How ‘Special K’ is changing the game of tennis

Nick Kyrgios and Thanasi Kokkinakis have formed a deadly partnership. (Photo: Tennis Australia)

Nobody saw this coming, and boy has it got Australia talking.

Try convincing anybody two weeks ago that doubles tennis would be the hottest ticket in town at this year’s Australian Open – an impossible task.

Yet, the Aussie tandem dubbed ‘Special K’ has taken the tennis world by storm. It’s been fun. It’s been fiery. And it’s been controversial.

The pair have clocked up TV viewing numbers equivalent to primetime singles events, normally featuring the world’s top ranked players.

Yet they’ve managed to achieve mass attention around the country in usually neglected early round doubles timeslots, late on weekday afternoons.

Incredibly, even the host broadcaster switched out Rafael Nadal’s thrilling 5-set Quarter Final match to air the duo’s entertaining antics on Tuesday evening.

And lets keep in mind too, this is the world number 115 & 103 we’re talking about – nothing that looks overly appealing on paper.

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But what is their appeal? Simply put – they just don’t care.

These guys have lost their care for tradition of old-school conventions of tennis; it’s now showtime.

You can tell by their attitude – putting on a display of ‘street tennis’ if you will – fast, unconventional, and are proudly playing for the love of the game.

All the pressure is off. They have the embrace of a country’s full support inside a uniquely packed arena with passionate fans all dressed up and chanting at the top of their lungs for their fellow Aussies.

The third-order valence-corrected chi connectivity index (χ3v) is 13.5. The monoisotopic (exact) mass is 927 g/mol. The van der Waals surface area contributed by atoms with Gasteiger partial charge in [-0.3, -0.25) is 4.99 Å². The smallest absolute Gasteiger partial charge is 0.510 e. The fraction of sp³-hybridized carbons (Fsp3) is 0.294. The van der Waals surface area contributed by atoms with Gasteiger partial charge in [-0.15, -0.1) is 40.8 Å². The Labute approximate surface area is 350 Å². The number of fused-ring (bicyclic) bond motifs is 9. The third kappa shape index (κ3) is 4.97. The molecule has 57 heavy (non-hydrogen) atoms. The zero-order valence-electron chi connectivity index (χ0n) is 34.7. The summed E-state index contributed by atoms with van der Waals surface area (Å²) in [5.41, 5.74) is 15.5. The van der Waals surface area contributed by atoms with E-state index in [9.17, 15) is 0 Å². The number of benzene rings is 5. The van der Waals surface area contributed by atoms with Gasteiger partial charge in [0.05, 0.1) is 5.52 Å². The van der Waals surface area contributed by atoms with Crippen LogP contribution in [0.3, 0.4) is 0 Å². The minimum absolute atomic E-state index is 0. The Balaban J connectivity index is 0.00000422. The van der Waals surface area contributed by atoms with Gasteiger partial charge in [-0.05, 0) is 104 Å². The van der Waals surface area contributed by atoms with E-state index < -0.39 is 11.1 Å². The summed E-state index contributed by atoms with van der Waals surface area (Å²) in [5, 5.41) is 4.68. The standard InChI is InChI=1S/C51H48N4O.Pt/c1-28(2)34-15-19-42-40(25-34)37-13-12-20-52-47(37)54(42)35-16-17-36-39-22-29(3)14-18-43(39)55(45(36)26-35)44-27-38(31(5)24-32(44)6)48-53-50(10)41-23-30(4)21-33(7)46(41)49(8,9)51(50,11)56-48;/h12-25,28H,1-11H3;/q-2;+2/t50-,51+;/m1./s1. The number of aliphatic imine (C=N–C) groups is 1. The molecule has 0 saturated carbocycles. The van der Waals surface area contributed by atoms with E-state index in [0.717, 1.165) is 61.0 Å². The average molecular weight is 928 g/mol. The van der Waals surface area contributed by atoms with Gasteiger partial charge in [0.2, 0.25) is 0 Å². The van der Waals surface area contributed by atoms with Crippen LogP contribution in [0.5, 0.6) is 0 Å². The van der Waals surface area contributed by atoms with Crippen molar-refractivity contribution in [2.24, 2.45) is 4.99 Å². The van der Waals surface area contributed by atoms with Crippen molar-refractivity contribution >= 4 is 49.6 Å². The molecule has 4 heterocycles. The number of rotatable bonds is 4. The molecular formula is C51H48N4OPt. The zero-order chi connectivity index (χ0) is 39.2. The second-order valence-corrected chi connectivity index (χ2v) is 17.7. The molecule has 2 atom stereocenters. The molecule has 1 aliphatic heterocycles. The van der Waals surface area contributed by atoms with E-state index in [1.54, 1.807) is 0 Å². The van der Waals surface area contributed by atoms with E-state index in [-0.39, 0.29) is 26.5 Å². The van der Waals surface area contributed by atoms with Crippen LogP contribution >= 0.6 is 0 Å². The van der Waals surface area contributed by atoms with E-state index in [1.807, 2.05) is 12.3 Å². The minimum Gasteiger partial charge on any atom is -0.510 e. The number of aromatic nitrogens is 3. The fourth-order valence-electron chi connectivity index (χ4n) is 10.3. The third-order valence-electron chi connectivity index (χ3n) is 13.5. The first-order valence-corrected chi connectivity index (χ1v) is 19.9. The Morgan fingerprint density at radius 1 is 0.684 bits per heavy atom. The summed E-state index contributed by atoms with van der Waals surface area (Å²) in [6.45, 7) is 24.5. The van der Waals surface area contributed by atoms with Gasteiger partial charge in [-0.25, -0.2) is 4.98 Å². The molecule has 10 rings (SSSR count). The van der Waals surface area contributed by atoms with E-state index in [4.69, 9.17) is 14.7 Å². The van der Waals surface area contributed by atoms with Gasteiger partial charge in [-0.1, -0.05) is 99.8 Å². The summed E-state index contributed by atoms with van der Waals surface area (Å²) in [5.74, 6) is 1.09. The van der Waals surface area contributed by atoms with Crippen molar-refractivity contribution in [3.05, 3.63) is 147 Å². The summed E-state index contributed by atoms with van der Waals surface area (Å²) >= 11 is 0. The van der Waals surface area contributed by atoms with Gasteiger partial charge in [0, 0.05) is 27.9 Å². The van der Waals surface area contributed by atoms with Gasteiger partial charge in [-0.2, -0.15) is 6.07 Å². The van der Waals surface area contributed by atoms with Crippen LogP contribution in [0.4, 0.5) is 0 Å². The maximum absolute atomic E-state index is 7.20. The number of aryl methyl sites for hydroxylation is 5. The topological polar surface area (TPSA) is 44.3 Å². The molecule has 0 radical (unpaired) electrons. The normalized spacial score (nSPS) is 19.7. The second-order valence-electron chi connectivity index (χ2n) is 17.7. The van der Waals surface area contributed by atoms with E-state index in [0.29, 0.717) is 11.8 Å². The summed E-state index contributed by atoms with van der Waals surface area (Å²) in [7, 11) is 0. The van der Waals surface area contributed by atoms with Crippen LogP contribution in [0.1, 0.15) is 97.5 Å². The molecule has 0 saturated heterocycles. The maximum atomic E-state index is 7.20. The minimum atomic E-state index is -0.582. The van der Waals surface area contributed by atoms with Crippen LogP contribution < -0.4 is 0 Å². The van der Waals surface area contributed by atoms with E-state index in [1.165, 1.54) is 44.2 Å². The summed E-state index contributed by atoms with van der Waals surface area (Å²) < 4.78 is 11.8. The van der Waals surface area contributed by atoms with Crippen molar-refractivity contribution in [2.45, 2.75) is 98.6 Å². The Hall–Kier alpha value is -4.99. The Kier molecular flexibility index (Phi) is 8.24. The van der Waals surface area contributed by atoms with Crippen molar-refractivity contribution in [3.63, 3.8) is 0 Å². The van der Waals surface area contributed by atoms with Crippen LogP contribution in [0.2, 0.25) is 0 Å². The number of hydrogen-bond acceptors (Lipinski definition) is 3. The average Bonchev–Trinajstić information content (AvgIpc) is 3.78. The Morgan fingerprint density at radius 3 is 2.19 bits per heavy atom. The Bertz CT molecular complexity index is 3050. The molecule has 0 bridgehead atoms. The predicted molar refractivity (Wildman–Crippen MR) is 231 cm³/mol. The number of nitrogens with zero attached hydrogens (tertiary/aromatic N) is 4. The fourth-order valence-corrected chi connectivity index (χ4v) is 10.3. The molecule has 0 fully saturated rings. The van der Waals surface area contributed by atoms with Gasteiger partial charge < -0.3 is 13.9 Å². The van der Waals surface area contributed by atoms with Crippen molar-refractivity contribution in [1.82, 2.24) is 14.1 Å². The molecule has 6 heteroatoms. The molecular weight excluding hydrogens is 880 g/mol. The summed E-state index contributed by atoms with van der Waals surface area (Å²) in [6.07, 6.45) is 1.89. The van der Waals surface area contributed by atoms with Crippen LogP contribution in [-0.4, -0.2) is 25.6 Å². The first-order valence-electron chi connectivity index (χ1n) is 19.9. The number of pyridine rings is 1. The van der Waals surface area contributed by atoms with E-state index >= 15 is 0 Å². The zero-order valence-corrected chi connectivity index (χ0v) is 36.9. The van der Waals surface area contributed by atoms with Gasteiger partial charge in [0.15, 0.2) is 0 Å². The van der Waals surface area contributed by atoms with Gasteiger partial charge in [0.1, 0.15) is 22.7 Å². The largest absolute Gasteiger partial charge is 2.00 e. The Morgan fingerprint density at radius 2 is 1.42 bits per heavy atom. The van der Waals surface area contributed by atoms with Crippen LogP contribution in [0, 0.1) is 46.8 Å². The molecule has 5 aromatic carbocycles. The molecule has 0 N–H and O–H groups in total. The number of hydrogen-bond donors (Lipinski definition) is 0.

“Sink piss and come here” – the new attitude of the boys who just want to have fun.

We love our Aussies on the world stage, no question about it, especially when they’re winning.

But ironically, on the flip side, it’s a trait of ours to also want our stars to be likeable and respectful.

Take Ash Barty for example, she’s a shining star that embodies the perfect sporting role model, impressing time and time again with the way she carries herself whenever she takes to centre court to represent our country.

Thanasi Kokkinakis – one half of the Special K combo – couldn’t be more likeable and respectful.

His wins throughout his Adelaide International campaign earlier this month reflected his all-round class.

However, his doubles partner over the years (let’s be real) has not been everybody’s cup of tea.

Nick Kyrgios has made a name for himself on court as a ‘bad boy’, showing disrespectful and somewhat childish antics, angering fans around the globe.

His irrational behaviour has often been frowned up on by the tennis public – but just like any sport, winning seems to heal all wounds.

And despite a racquet throw in the Quarter Final, Kyrgios’ brutally powerful forehands and lightning-quick serve has mostly masked over the ugly cracks of his past.

Which now leaves many Australians experiencing a rather confronting feeling…

Are we backflipping on our values we hold for our sporting stars? Are we watching on like a guilty pleasure, enjoying the feeling of letting our hair down?

Maybe we are, and maybe that’s okay.

Eyeballs are glued to their television sets with the fascination of ‘what’s going to happen next?’ …and it’s kind of refreshing.

Their New Zealand opponent in the Quarter Final, Michael Venus labelled Kyrgios an “absolute knob” believing it “felt like a circus out there and not really a tennis match.”

“You know if it’s on the other foot, old mate [Kyrgios] would have flipped his lid.”

And it’s true, he probably would have.

But at the end of the day, we love to be entertained, and sport is always better when there’s a high level of unpredictability.

Yes, I feel conflicted. I’ve never been a huge fan of Kyrgios. But I have always been a fan of sporting stars giving it their all and putting on a show for the fans.

And so far, it’s hard to deny that they’ve left anything off the court.

Kyrgios & Kokkinakis face their biggest challenge yet on Thursday afternoon at 2pm when they tackle the tournament’s number three seeded pair in the Australian Open Semi Final at Rod Laver Arena.

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